Prior to political life, I was self-employed for 25 years. In partnership with my former husband I have been a farmer and owned a number of successful small businesses. I’ve lived in the Warkworth area for 24 years and have two adult sons. I’m with ACT because I believe in individual freedom, choice and personal responsibility. ACT’s vision is for a tolerant, civil, and compassionate society, where there is free speech, freedom of religion and freedom of association. It is also about smaller, smarter Government, the law applied equally to all citizens, lower taxes, fewer regulations and free markets. As the currently elected Rodney Local Board chair, I work diligently as a local representative. With just 1.2% of the Party Vote for ACT, I will provide an additional MP from Rodney in Parliament.
What is the biggest issue affecting Rodney?
Under-investment in infrastructure over many decades. And now with rapid growth we are not only trying to play catch-up, but need to fund our future infrastructure needs.
How will you and your party address local housing issues?
Despite large tracts of land being visibly under the earthmovers, there is still a shortage of houses in Rodney, which is keeping prices and rentals high. The main constraint on building in Rodney is that the infrastructure is not ready. ACT would introduce a policy whereby 50 per cent of GST on construction was returned to Council to fund infrastructure. This would have the added effect of incentivising faster processing of applications. We would also allow developers to partner with councils, allowing a targeted rate to be applied to new properties to pay for their infrastructure over time. Currently, this mechanism is only available to government or Council-run developments called Urban Development Authorities (UDAs). This would result in a lower up front price tag, making entry more affordable.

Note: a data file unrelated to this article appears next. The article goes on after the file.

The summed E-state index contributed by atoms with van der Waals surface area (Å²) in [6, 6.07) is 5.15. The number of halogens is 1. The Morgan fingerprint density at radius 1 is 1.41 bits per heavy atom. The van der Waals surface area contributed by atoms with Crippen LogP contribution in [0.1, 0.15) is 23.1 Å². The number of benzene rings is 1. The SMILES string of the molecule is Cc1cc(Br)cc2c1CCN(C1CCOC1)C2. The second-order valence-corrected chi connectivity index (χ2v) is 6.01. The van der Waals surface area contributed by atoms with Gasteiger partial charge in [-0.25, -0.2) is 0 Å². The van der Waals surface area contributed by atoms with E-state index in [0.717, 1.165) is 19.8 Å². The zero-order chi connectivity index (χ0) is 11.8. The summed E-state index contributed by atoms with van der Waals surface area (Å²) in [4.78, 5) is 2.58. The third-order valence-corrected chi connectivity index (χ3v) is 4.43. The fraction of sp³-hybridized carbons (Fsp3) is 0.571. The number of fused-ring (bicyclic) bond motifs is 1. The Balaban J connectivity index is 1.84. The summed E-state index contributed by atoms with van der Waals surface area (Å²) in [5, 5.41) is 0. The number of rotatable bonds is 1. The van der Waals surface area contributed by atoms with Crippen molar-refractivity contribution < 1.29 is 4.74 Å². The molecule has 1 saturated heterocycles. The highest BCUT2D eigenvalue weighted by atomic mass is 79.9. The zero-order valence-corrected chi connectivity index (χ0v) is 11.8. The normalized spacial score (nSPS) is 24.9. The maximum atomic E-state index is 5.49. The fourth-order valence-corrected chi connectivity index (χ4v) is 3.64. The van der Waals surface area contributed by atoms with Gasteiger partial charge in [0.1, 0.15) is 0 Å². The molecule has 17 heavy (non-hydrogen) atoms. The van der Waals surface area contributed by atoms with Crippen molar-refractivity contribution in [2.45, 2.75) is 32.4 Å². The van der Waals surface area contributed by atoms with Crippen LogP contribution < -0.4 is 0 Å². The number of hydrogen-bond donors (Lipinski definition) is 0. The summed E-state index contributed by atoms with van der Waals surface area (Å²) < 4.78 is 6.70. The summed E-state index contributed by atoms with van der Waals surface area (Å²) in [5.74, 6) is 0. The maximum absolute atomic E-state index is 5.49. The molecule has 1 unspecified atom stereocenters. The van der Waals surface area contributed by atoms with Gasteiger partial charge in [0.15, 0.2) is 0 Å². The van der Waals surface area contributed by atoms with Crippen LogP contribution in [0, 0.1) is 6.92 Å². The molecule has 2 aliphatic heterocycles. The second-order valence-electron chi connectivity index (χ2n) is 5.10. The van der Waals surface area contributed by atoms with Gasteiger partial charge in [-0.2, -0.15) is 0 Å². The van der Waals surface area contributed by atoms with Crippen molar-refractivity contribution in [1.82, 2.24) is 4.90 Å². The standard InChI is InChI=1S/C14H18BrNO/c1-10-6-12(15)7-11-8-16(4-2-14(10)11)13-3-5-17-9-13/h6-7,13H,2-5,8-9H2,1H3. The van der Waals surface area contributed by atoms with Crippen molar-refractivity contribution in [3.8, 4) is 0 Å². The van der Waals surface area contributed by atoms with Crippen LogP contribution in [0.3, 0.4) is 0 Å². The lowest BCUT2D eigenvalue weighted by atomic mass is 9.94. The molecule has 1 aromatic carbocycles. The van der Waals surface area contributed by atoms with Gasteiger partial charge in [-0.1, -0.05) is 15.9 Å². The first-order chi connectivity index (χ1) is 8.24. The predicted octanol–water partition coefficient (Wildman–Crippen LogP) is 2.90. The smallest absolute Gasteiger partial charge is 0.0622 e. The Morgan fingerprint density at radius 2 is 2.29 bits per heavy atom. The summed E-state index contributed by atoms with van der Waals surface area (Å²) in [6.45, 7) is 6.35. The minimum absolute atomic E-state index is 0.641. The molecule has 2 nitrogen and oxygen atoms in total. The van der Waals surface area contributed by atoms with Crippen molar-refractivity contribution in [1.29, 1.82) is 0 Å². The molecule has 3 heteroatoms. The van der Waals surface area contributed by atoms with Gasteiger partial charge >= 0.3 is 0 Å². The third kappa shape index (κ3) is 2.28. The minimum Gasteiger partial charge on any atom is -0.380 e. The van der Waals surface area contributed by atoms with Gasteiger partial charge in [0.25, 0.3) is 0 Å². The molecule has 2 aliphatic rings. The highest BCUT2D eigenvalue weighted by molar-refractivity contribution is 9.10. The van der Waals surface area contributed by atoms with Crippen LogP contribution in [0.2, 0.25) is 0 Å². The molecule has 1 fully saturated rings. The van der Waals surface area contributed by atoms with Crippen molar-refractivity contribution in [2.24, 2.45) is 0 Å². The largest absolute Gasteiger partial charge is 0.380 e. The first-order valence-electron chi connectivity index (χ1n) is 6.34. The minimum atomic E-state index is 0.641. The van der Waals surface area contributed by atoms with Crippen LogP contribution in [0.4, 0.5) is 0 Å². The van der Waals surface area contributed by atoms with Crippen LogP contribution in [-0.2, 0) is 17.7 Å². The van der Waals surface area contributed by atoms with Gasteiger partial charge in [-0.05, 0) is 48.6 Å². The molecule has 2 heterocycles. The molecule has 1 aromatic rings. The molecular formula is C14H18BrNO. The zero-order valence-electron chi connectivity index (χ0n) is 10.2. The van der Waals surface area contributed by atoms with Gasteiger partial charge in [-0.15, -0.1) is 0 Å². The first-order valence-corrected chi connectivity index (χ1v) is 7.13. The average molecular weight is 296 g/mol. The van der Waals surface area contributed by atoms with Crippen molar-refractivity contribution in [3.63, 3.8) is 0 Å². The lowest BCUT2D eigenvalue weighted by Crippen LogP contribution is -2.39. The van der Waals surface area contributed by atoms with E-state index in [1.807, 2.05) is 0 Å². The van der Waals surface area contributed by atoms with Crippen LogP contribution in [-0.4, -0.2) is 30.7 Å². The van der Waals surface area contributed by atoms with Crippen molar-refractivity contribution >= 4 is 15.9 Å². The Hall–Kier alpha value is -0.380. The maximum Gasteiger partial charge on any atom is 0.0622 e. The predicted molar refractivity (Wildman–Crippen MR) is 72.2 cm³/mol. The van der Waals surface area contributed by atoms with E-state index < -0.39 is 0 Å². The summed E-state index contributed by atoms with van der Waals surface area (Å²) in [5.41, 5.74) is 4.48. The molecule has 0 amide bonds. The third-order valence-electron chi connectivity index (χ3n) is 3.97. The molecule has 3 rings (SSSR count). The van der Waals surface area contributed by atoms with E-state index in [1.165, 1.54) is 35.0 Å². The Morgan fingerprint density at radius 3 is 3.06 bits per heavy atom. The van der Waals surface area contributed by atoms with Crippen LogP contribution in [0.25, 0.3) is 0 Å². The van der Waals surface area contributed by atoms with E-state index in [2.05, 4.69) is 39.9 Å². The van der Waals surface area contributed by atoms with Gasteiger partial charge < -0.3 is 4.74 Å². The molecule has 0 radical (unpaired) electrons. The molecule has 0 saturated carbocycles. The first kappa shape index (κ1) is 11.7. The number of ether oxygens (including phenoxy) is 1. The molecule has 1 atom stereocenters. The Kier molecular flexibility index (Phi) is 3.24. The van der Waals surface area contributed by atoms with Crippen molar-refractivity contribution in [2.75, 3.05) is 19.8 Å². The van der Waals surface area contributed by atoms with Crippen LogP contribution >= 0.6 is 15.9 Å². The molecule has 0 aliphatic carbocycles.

Is Rodney being well served by the health system as the district expands?
ACT proposes a restructure of the health governance model to make more efficient use of tax resources provided to the sector. As our population grows, more private health providers will set up shop to meet demand for GP services. ACT has always encouraged use of the private sector to take up slack in the public system, and in Warkworth particularly we have a ready-made facility that has been built from private funds, that is currently under-utilised. If elected, I will support better partnering between the Rodney Surgical Centre and the Health Board, and collaboration with primary care providers.
Where do you stand on current levels of immigration?
We need to make sure that immigration is delivering people who will be the right fit for us and who will help grow our economy and share our values. ACT says that if immigrants are peaceful, productive, respect our values and support themselves without using taxpayer funded social services, then they are welcome. We should accept refugees and index the quota to population.
What are the biggest environmental challenges?
Water quality – ACT would introduce tradable water rights to incentivise efficient and responsible guardianship of water resources.
What is uppermost in your mind when it comes to local educational needs?
Warkworth is going to need more schools with the imminent growth. A private school would be welcome, as many are travelling out of the area to attend private schools already. That is something the government doesn’t need to get involved in, as demand will ensure supply. An alternative school, such as a partnership between private or social enterprise and government, such as a trades academy or agricultural school, may suit the needs of some of our younger people who are needing work skills, not planning further academic study. ACT’s education policy would allow further applications to establish partnership schools.
Are there any particular law and order issues you think need to be tackled?
Domestic violence and youth crime are worrying. ACT would add non-fatal strangulation to the list of violent crimes someone can be convicted for under our Three Strikes policy for violent crime. We would also introduce a similar Three Strikes policy for burglary, where convicted burglars would be jailed for three years minimum, with no parole on their third offence. We would introduce incentives for prisoners to better themselves through education so that they can leave prison as productive members of society and be less likely to return.
Does your party support the building of the Penlink Road and bridge from Whangaparaoa peninsula to Redvale?
Yes, absolutely. ACT supports Public Private Partnerships to build major infrastructure projects such as Penlink. We support road tolls and congestion charging to both pay off the cost of building Penlink, and to smooth out peaks and incentivise better utilisation of vehicles through ride sharing, and public transport. With an additional MP elected from Rodney, I can help ensure Penlink is prioritised for funding in the next Transport budget.